Then-DPP Starmer apologised to persecuted victim – but continued the practice anyway
As is all too often the case, Keir Starmer’s words and actions did not match when he was – as he never tires of reminding everyone, Director of Public Prosecutions – and victims of rape suffered for it.
Starmer apologised to victims of rape who were prosecuted by his Crown Prosecution Service (CPS) who were disbelieved by police – and in some cases bullied into dropping their complaints – and went so far as to personally take control of decisions on such prosecutions. But he never ended the practice – and women continued to be pursued under his personal decisions.
The Guardian reported the apology and decision to assume direct control in 2010 – but noted that Starmer was criticised by campaign group Women Against Rape (WAR) for allowing the prosecution of a victim to proceed:
We are working with several women who have been wrongly accused of making a false allegation of rape – their conviction is a miscarriage of justice resulting from a negligent and biased investigation into their rape. One of these prosecutions went ahead despite our raising it with Mr Starmer. Will his personal involvement bring these injustices to an end, or merely reinforce them?
And after Starmer took direct control, the prosecutions did not end. In 2020, seven years after Starmer left the CPS, WAR wrote to the Camden New Journal, Starmer’s local paper:
Sir Keir has been applauded by some, but others, including ourselves who work with many victims, have criticised his refusal to end the Crown Prosecution Service policy of prosecuting rape survivors who are disbelieved by the police.
[This was cut from the letter we submitted: Such cases are similar to the shocking prosecution of a young woman in Cyprus who reported rape by a group of Israeli men but was forced to retract and was herself jailed.]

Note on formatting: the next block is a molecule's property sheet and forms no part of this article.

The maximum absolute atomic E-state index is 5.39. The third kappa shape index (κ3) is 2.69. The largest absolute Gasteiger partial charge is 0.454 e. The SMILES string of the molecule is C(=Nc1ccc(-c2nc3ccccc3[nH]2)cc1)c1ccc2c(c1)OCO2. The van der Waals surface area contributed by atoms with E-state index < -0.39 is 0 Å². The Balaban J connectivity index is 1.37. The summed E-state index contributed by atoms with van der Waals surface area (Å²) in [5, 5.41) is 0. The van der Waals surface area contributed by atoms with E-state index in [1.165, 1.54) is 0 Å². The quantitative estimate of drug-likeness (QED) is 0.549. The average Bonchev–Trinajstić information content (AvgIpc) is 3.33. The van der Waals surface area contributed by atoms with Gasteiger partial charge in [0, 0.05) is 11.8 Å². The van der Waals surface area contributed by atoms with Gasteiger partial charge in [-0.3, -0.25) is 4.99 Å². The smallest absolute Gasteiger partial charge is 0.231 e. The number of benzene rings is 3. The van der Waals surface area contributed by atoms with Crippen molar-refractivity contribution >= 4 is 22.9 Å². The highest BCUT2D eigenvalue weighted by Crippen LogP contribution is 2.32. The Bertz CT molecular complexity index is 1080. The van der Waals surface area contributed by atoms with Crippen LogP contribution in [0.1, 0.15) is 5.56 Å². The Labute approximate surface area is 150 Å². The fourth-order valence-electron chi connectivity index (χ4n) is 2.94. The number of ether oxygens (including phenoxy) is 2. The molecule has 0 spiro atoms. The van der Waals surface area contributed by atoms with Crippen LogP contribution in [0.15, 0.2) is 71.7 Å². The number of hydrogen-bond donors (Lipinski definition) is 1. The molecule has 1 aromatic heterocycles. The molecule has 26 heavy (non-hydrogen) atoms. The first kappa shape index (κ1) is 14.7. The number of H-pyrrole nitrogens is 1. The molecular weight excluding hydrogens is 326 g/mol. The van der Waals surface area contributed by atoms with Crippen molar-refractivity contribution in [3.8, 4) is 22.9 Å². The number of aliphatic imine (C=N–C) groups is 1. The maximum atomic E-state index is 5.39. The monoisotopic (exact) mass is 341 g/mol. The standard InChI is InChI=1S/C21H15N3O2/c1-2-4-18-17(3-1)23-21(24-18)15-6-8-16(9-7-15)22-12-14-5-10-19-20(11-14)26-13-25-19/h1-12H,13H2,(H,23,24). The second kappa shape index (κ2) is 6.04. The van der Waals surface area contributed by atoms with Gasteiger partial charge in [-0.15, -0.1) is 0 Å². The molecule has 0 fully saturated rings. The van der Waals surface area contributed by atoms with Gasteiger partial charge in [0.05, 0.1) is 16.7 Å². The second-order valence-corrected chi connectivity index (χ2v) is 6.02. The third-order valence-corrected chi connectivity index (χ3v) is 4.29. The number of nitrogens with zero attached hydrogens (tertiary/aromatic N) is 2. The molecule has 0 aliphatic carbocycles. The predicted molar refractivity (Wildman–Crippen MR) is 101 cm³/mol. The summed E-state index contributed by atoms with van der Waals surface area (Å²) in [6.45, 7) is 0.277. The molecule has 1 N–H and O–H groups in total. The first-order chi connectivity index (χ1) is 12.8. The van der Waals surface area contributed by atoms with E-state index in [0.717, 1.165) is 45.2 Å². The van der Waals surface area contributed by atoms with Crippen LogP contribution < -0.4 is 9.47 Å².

We have worked with a number of women the British police bullied to retract: some did, others refused but all were treated as criminals.
One woman raped at age 15 was charged with lying when police claimed to have found no sperm on her T-shirt where her rapist had ejaculated. We helped get a second investigation by another police force who found the sperm and the man was finally prosecuted. She was saved from prison and later sued the police for £20,000.
Many are not so fortunate and face long sentences – often longer than convicted rapists; one woman is in prison for 10 years. Another woman, attacked by strangers on her way home, was given a three year sentence while evidence of the assault was lost or not pursued; her brother had complained of police racism – did that play a part?
We raised such cases at a meeting with Sir Keir Starmer when he was Director of Public Prosecutions (2008-2013), demonstrating how the prosecution of disbelieved victims skews police investigations and undermines women’s ability to report rape.
To no avail – the policy remains.
That police and CPS have got worse since Sir Keir left is not evidence that he was good.
Their decision that victims must hand over mobile phones and social media history, medical and counselling records, which are disclosed to their attacker, has of course led to a further drop in rape prosecutions.
In most British cases it is not the rapists who are on trial but their victims.
Add to this austerity which has made women and children more vulnerable to violence, and has cut escape routes – refuges, benefits, etc.
When under 3 per cent of reported rapes lead to a conviction, rapists have almost complete impunity. Sir Keir didn’t feel strongly enough against rape to confront police sexism, racism and other prejudices, and press for better investigations when he had the power to do so.
This is not an isolated example. Mr Starmer has similarly boasted that he will protect women and girls from domestic abuse if he becomes prime minister. However, as Labour leader he repeatedly ignored a whistleblower’s warnings that domestic violence victims were being ‘criminally’ and ‘sadistically’ abused and exploited by the lover of right-wing MP Khalid Mahmood, who also worked in Mahmood’s office. Instead of acting on whistleblower Elaina Cohen’s warnings, Starmer and Labour general secretary David Evans did nothing, while Mahmood wrongfully sacked Cohen.
Starmer also turned a blind eye to the persecution of Muslim woman MP Apsana Begum and fraternised with the people attempting to remove her – and is currently sheltering at least two alleged sex pests on his front bench.
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